Gibson Island Couple Leaves Lasting Gift To TFAS

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The Fund for American Studies (TFAS) recently received a $3 million trust donation from longtime Gibson Island residents Fred and Georganna Long.

Fred passed away in 2013 at age 82. He graduated from the U.S. Coast Guard Academy and Harvard Business School. Georganna Long passed in 2018 at age 83. She graduated from Stephens College with a degree in fashion design. The couple shared a passion for international travel and together visited all seven continents and sailed all seven seas.

Both Fred and Georganna were avid supporters of TFAS, so it came as no surprise that their support of the organization continued after their passing.

TFAS’ mission “is to change the world by developing leaders for a free society and to inspire future leaders to make a difference in their communities and throughout the world by upholding the values essential to the preservation and success of a free society.”

Steve Slattery, executive vice president of TFAS, said the fund offers programs designed to “educate high school and college students on principles such as economics, free enterprise, and the American system of government.” Programs are offered to students and young professionals in America and internationally in places like Hong Kong, Santiago and Prague.

TFAS programs include summer internships in Washington, D.C., for-credit classes at George Mason University, and various overseas programs, which are meant to introduce students abroad to the American government “planting the ideas of individual liberty in places that had historically provided the least fertile soil.”

The Longs previously provided scholarships for U.S. Coast Guard students in Prague and Hong Kong. TFAS and donors like the Longs hope that by offering scholarships for American students studying overseas, they can build and cultivate cross-cultural relationships by representing the United States as student ambassadors.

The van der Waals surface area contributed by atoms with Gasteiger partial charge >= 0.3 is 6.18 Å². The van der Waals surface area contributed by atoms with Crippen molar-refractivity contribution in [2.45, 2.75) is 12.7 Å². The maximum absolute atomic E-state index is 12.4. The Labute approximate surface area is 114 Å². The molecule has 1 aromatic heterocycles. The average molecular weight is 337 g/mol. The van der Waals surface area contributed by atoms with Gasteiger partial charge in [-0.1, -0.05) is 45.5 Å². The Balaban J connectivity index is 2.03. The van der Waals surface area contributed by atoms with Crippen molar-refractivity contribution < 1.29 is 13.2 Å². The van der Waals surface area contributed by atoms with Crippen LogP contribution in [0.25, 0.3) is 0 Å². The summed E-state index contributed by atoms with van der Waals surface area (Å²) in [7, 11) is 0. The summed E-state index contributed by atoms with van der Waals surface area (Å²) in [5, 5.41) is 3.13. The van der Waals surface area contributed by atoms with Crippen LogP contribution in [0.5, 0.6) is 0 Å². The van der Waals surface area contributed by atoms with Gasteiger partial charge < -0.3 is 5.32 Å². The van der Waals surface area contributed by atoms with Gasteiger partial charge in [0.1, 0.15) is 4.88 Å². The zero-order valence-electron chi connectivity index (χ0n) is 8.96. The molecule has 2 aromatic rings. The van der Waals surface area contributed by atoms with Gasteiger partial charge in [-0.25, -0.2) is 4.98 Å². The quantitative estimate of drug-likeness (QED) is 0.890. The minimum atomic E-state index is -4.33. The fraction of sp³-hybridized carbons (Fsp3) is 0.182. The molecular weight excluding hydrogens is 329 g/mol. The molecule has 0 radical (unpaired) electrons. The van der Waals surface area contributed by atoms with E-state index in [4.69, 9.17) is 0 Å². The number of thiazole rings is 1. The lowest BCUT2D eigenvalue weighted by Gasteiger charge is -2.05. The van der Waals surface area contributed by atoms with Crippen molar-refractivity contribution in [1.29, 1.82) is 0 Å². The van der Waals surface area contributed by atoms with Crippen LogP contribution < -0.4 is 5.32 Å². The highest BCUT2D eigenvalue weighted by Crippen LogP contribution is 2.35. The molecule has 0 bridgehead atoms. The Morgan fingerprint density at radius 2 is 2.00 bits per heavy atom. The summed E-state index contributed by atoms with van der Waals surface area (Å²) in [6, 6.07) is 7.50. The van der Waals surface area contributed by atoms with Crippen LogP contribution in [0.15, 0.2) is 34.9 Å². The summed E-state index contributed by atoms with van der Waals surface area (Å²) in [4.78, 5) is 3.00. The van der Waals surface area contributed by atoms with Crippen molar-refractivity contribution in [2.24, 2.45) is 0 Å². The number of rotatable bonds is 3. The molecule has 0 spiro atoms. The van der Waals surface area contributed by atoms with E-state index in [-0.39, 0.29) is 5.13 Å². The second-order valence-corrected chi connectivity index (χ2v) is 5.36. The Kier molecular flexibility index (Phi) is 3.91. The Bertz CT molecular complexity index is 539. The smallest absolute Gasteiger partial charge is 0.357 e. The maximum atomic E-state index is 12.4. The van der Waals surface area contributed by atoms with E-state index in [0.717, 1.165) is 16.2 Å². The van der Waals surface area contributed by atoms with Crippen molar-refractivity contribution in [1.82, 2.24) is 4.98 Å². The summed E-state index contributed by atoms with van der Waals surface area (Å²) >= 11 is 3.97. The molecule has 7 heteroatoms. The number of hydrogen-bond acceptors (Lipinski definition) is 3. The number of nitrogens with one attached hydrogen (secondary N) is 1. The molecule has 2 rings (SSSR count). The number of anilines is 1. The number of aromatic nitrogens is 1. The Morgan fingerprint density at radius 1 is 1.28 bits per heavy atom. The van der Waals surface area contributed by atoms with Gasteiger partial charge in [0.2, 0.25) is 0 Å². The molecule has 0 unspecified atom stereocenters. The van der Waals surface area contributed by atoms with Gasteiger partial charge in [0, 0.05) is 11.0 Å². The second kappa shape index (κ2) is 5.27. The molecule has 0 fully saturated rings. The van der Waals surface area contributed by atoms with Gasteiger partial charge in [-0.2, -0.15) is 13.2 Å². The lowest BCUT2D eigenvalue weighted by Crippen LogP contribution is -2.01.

Fred got involved with TFAS while working at Baltimore Aircoil Company, which grew from a small, local proprietorship to a multimillion-dollar enterprise under the guidance of founder John Engalitcheff Jr.

Ed Shinner met Fred when Shinner interviewed at the company in April 1965. Shinner fondly recalled Fred’s leadership as executive vice president of Baltimore Aircolil Company and later as president in 1976.

“Fred was also an ethical leader — worked well with Merck BAC’s parent company at that time and subsequently Amsted Industries, which acquired BAC from Merck,” Shinner said. “He has a great sense of humor and a memorable smile. He was committed to develop the talents of all those in his charge.

“I am forever grateful to him for seeing abilities in me that I didn’t know I had and pushing me to develop them,” Shinner added. “As a result, I have had a good life.”

BAC now manufacturers and markets products worldwide. Those products not only conserve energy but also help to reduce the effects of global warming. According to the company website, BAC is now recognized as the world’s largest manufacturer of evaporative cooling, thermal storage, and heat transfer equipment. Engalitcheff was an active supporter of TFAS and made a donation to the organization in the amount of $12 million. At the receipt of such a large donation, TFAS got in touch with Fred Long, who was working for BAC, to get more information about Engalitcheff and his donation. After talking with the organization, Fred was inspired to get involved with TFAS, and together, he and Georganna set up their own scholarships to bring students into Washington for TFAS-offered programs. In addition to monetary support, Fred also served on the TFAS board of directors.

Fred believed strongly in the free enterprise system and the power to not only build wealth but to also educate future generations. The Longs’ $3 million donation marks the second-largest monetary donation in the 52-year history of The Fund for American Studies, and the largest scholarship donation. Scholarships are awarded every year to students desiring to seek internship opportunities. A full scholarship is for $10,000; however, scholarships awarded vary on a need-by-need basis.

Many alumni of TFAS programs have gone on to become members of congress, U.S. senators, and news anchors. Thanks to the Longs’ generous contribution, many future leaders will have the opportunities to seek invaluable educational experiences both in the states and abroad.

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